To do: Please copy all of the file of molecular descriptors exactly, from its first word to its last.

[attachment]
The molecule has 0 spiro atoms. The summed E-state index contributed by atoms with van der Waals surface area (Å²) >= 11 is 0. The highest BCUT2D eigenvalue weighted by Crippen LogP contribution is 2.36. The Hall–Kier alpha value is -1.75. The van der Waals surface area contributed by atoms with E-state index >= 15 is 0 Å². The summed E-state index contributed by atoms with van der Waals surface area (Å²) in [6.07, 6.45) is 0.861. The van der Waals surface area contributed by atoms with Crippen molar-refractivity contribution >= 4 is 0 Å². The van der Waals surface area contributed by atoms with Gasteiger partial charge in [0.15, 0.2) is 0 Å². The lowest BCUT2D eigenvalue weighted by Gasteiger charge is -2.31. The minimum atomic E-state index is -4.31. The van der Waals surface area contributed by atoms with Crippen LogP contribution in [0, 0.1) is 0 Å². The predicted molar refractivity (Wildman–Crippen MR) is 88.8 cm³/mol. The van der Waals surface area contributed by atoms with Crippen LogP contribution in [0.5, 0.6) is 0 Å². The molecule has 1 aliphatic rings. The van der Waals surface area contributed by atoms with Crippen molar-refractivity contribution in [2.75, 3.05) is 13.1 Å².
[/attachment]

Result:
The molecule has 0 spiro atoms. The summed E-state index contributed by atoms with van der Waals surface area (Å²) >= 11 is 0. The highest BCUT2D eigenvalue weighted by Crippen LogP contribution is 2.36. The Hall–Kier alpha value is -1.75. The van der Waals surface area contributed by atoms with E-state index >= 15 is 0 Å². The summed E-state index contributed by atoms with van der Waals surface area (Å²) in [6.07, 6.45) is 0.861. The van der Waals surface area contributed by atoms with Crippen molar-refractivity contribution >= 4 is 0 Å². The van der Waals surface area contributed by atoms with Gasteiger partial charge in [0.15, 0.2) is 0 Å². The lowest BCUT2D eigenvalue weighted by Gasteiger charge is -2.31. The minimum atomic E-state index is -4.31. The van der Waals surface area contributed by atoms with Crippen LogP contribution in [0, 0.1) is 0 Å². The predicted molar refractivity (Wildman–Crippen MR) is 88.8 cm³/mol. The van der Waals surface area contributed by atoms with Crippen LogP contribution in [0.5, 0.6) is 0 Å². The molecule has 1 aliphatic rings. The van der Waals surface area contributed by atoms with Crippen molar-refractivity contribution in [2.75, 3.05) is 13.1 Å².